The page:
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Clutter Costs Us Money And It Could Be Harming Your Health

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Photo: Julia Saltzman

Oftentimes, clutter takes on a persona of its own. First, you form an emotional bond with your things, and the fact that they continue to pile up doesn’t seem like a big deal. Then after a while, your clutter starts to accumulate, requiring more and more space until—in some cases—it takes center stage and you agree to move some of it into a temperature-controlled room at a self-storage facility, which you can only visit on its terms. Clutter is such a diva!

Self-storage facilities are widely popular these days, with an estimated 54,000 facilities in the United States feeding into a $32.7 billion industry. I believe that while storage units can be necessary in some extreme cases, they are unnecessary more often than not. So before you put down your credit card, consider how much you can save financially, mentally, and emotionally by not storing your things.

1. Financial burden.

The self-storage game is changing. They will pick up, store, and create a personalized digital inventory database—but it will cost you. Their storage units range from $89 up to $8,000 a month. Employing a self-storage unit temporarily can be helpful during a move or a renovation. But over time, it becomes a very a costly investment that never provides a return. Can you imagine the vacations or experiences you could have had by saving $100 per month over the course of a year? Instead of spending money to keep things “just in case,” consider selling or consigning large-ticket items like furniture and electronics for cold hard cash or donating them for a tax write-off.

2. Mental anxiety.

Clutter is mentally taxing. Whether we are conscious of it or not, our things hold energy, and energy affects us deeply. Looking for more proof? A study out of UCLA’s Center on Everyday Lives and Families (CELF) found a link between high cortisol (stress hormone) levels in female homeowners and a high density of household objects. Additionally, the brain is only able to process a certain amount of visual information before the other senses kick into overdrive, compensating vision. When we find ourselves in a room piled high with stuff, our capacity to think clearly begins to wane. Many people use self-storage as a Band-Aid solution—a way to move clutter from one home to another. But similar to that nagging feeling you get when you’re forgetting something, you’ll know that the underlying issues remain, undressed and just sitting elsewhere.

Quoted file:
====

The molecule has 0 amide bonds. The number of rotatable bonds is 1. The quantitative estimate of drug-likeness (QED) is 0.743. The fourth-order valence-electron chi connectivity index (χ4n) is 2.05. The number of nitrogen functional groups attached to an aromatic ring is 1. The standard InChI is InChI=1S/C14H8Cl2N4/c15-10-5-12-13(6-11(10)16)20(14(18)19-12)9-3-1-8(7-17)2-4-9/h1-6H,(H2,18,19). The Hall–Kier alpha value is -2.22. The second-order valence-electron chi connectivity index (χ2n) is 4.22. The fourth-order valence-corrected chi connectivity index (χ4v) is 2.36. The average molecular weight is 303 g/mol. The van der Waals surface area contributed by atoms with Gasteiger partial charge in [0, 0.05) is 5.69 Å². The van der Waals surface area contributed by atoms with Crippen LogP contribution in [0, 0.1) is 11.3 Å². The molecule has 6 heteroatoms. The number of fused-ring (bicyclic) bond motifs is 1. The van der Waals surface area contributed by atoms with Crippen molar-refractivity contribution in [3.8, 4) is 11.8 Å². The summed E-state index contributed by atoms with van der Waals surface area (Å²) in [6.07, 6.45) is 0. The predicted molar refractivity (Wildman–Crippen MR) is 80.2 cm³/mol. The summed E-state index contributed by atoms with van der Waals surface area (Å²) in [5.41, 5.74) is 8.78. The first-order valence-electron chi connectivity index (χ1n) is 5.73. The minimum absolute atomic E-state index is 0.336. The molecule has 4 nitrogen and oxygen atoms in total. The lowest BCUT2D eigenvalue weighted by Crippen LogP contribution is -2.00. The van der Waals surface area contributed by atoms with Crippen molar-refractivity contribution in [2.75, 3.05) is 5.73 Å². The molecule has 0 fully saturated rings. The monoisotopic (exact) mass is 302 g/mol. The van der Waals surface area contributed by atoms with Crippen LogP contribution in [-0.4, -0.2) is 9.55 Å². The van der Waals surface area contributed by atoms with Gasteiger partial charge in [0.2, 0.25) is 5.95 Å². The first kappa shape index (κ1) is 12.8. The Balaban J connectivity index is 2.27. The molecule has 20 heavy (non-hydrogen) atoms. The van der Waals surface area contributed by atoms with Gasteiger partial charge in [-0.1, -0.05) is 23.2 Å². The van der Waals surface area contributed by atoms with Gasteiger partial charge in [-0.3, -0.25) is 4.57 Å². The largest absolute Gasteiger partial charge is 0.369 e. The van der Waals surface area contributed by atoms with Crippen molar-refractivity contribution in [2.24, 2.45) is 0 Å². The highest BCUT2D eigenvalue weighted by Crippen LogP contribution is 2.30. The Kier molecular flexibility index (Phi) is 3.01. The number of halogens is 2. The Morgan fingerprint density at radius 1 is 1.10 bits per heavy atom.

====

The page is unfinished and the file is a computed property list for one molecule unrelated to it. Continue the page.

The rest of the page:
3. Emotional strain.

Clutter emotionally stunts people. Emotionally charged possessions can weigh heavily on a heart to the point of debilitation. When does clutter become too much? Do you own your belongings, or do your belongings own you?

Learning to release our attachments and let go of physical excess is incredibly freeing and empowering. If you must keep a physical reminder of the items you are willing to release, I suggest taking photos and keeping a journal. Your footprint is much smaller using this method, and you are creating a living history in the process.

Your belongings don’t need to have jurisdiction over your life, nor do you need to make special accommodations for them. You have the power to sever emotional ties to your things. Surround yourself with things that bring you joy—and let everything else go.

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Little Things Can Make All The Difference

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 Therefore, as we have opportunity, let us do good to all people…” Galatians 6:10

We’ve all heard of the butterfly effect; the idea that small causes can have large effects.

One powerful example of the “butterfly effect” is drawn from a true story that has had far reaching effects for all of mankind.

One day in the countryside of Scotland, a poor farmer was toiling in his field when suddenly he heard a cry for help. Startled, he recognized someone was in trouble and the plea was coming from a nearby bog. Immediately he dropped what he was doing and ran to the source of the plea. When he located the voice calling for help, he stumbled upon a terrified boy up to his waist in black muck, screaming and sinking deeper and deeper into the bog as each minute passed.

The farmer calmly retrieved ropes from nearby, pulled the boy out of the bog and saved his life.

The next day, an elegantly dressed nobleman arrived at the farmers small and simple home. When the nobleman stepped out of his carriage, he introduced himself as the father of the boy the farmer had saved.

Emotionally, the nobleman thanked the farmer and asked to repay the farmer for saving his son’s life. The farmer waved off the offer and informed the nobleman he could not accept payment for doing what was right.   

At that moment, the nobleman asked if the farmer had a son in which the farmer replied he did. Subsequently, the nobleman insisted he provide the farmers son an education on par with that he would provide his own son. Upon leaving the farmers house, the nobleman told the farmer, “if the lad is anything like his father, he’ll no doubt grow to be a man we both will be proud of.”

The nobleman’s prediction concerning the farmers son proved to be prophetic.